US 1890 Pacific Postal Telegraph-Cable Company 25c. Scott. 14T3

US 1890 Pacific Postal Telegraph-Cable Company 25c. Scott. 14T3

Series: Pacific Postal Telegraph-Cable Company

Issued year: 1890 (approximate)
Face value: 25c.
Emission: Telegraph & Telephone
Watermark: No Watermark

Catalogue No:-
Scott (USA): 14T3
Barefoot (UK): PP3

Stamp Colors: Rose red
Perforation: 12 Horizontal
Paper: Medium, wove

Themes: Telegraphy, Coastal Area, Signature, Autograph, Sunset, Sunrise

Note: With unique control number in red - numerals exist with several different fonts Signature of the Company's General Manager. Year of issue is approximate

Postal Telegraph Company (Postal Telegraph & Cable Corporation) was a major operator of telegraph networks in the United States prior to its consolidation with Western Union in 1943. Postal partnered with Commercial Cable Company for overseas cable messaging.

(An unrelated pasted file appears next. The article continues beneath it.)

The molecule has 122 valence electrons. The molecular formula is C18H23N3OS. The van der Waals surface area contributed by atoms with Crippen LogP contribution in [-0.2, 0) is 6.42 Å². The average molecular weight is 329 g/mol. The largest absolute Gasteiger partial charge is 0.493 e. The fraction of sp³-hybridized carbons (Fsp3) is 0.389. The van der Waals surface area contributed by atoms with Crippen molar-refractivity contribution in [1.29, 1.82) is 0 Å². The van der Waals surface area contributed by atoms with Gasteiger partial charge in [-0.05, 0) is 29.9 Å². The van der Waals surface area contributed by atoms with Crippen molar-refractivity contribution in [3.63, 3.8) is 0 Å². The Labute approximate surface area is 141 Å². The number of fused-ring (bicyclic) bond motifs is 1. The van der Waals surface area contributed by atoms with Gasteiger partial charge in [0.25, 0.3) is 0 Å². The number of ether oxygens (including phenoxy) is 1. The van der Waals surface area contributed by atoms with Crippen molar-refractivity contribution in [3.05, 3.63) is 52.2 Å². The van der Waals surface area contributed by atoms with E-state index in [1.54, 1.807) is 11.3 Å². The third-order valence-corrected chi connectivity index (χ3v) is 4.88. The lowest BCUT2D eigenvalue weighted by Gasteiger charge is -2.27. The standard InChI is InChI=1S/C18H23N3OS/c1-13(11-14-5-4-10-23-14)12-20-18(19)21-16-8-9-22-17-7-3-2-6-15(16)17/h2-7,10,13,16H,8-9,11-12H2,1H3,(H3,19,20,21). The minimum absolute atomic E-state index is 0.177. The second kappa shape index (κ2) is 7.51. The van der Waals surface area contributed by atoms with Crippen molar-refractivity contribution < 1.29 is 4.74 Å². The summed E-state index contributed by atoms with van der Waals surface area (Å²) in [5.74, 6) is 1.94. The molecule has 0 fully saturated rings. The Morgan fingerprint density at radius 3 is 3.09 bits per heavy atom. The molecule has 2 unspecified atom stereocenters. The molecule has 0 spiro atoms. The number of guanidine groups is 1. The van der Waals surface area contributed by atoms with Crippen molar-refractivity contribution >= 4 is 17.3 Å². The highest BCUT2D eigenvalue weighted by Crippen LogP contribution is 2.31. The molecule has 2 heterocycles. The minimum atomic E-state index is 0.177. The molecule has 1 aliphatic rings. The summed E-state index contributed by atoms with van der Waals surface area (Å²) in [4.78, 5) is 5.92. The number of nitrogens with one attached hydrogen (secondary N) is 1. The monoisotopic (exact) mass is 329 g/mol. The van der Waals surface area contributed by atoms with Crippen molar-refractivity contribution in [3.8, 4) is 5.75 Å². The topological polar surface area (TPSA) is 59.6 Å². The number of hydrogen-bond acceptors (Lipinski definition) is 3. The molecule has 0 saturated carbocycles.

Postal was founded in the 1880s by John William Mackay, an entrepreneur who had made a fortune in silver mining in the Comstock Lode. Mackay's original purpose was to provide a domestic wire network to directly link with the Atlantic Cable. Mackay built the Postal network by the purchase of existing insolvent firms. The company was initially called The Pacific Postal Telegraph Cable Co. Under president Albert Brown Chandler, the Postal network was able to achieve sufficient economy of scale to compete with Western Union, occasionally controlling as much as 20% of the business.

By 1893, the company's rate of growth had allowed it to become the only viable competitor to Western Union. It had grown so large that management had to move out of the company's New York City headquarters to accommodate more operations staff. Chandler oversaw the design and construction of the Postal Telegraph Company Building, a new headquarters at Broadway and Murray Street.